- Generating media space is rapidly loosing importance as a PR objective – particularly with the growth of other ways that people can obtain information. These measurements typically look at print media – which is a media with a declining readership base
- Measuring how much media space was generated takes the focus away from the more important objectives to measure – what did PR efforts actually change in terms of knowledge, attitudes and behaviors of target audiences. That’s harder to do, but it’s worth the effort…!
I recently conducted a one day training workshop for the staff of Gellis Communications on communications evaluation. We looked at several aspects including:
- How to evaluate communication programmes, products and campaigns;
- How to use the “theory of change” concept;
- Methods specific to communication evaluation including expert reviews, network mapping and tracking mechanisms;
- Options for reporting evaluation findings;
- Case studies and examples on all of the above.
Gellis Communications and myself are happy to share the presentation slides used during the workshop – just see below (these were combined with practical exercises – write to me if you would like copies)
If you are “into” PR/communication research and measurement, and have used it extensively in one of your PR campaigns this past year, you might want to consider entering the Jack Felton Golden Ruler Award for Excellence in PR Measurement & Evaluation. Entries of all types are welcome – including research using social media! The award recognizes superb examples of research used to support public relations practice. Winners are feted at the Institute for Public Relations Summit on Measurement in October in Portsmouth, NH, and it’s quite a big deal.
Be quick – Entries are due August 15th. Here’s How to Enter, and see these examples of previous winners’ entries: Padilla Speer Beardsley’s Winning Entry 2007 or Shell’s Award Winning Entry 2008 for ideas – and there are more on the site - also good if you want to see some best practices in communication / PR evaluation.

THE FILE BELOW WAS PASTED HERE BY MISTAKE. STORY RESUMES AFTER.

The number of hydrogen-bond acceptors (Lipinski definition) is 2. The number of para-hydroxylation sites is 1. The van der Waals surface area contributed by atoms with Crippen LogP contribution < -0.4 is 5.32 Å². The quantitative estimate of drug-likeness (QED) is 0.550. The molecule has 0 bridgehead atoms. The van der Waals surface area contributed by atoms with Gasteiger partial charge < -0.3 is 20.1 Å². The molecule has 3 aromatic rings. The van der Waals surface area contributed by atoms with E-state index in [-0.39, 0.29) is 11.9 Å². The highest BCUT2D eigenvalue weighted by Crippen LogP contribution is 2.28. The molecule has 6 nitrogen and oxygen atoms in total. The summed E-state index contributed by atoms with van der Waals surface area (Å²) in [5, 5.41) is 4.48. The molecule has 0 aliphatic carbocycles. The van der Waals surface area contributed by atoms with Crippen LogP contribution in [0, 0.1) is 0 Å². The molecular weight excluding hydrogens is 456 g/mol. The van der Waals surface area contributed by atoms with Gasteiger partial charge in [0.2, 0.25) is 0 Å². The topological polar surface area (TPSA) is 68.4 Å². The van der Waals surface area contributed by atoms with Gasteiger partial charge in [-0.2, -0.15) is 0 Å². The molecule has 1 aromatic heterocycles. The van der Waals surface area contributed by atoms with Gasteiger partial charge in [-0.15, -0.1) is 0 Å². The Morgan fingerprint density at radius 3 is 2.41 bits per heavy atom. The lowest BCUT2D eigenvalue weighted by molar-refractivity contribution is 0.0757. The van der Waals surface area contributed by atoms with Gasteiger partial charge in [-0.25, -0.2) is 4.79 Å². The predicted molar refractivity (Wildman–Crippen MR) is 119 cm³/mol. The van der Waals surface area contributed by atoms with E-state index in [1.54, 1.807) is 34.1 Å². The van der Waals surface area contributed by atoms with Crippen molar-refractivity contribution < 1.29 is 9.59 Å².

Is it possible to create a ROI on communication? Only if you pursue truly strategic goals…
Given the huge interest in a workable tool to measure ROI on communication, and the amounts of hot air generated on the subject in the two Berlins, I would like to propose a simple blueprint:
It goes like this:
Calculate the value of whatever it is you are trying to promote, sell or protect and the cost of failure.
From this you allocate a reasonable proportion as a budget, enough to enable success at selling, promoting or protecting, etc., recognising the price of failure. (In other words, if it’s not strategic or crucial, think about whether you really want to do it at all).
Measure your inputs – time, resources, materials.
Measure your outputs qualitatively (reach, tone, influence, prestige)
Measure your outputs quantitatively (impressions, views, footfall etc).
You may need to assign a value to your outputs, because PR is not the only game in town. Other communications disciplines will also have played their part.
Measure your outcomes. Not as tricky as it seems. Did you sell any more product? How many people came to the event? Did you save the chemical plant from closure? What was the value?
Don’t get hung up on opinion shifts, unless the shift contributes directly to the achievement of your strategic goals. If it does, then measure it.
I leave it to someone cleverer than me to calculate the golden ratios and percentages and a single number index that will make this work.
It may not be ROI, but it will be a measurement which could become meaningful.
I quote Katie Paine:
“If everyone is so darn hot on ROI, why aren’t they measuring it? I say the reason is, again, lack of knowledge about measurement and measurement tools. Because, there are measurement tools out there that will provide ROI (albeit, not simple or easy to use). So if they really, truly wanted ROI, then they would use measurement techniques that would allow them to calculate it. But instead, they focus on exposure-based methods like clippings and AVEs, because they are afraid of actually learning what the ROI of their programs is. They might find that their programs yielded considerably less R than the I that was put into them.”
I Agree. It’s because so many communications programmes do not have truly strategic objectives in the first place. “Raise awareness”, Increase visibility”, “improve customer feedback” are not strategic objectives, and it is impossible to calculate the value of success or the cost of failure.
Convince legislators on a particular course of action, convince a population that a plant should or should not be built, sell x million units of a new product, persuade us that a particular engineering material is non-carcinogenic and safe, or that a proprietary medicine works – now those are what I call strategic objectives.
They would all merit very grown up budgets, and it would be a dereliction of duty not to measure whether taxpayers or shareholders funds had been wisely spent.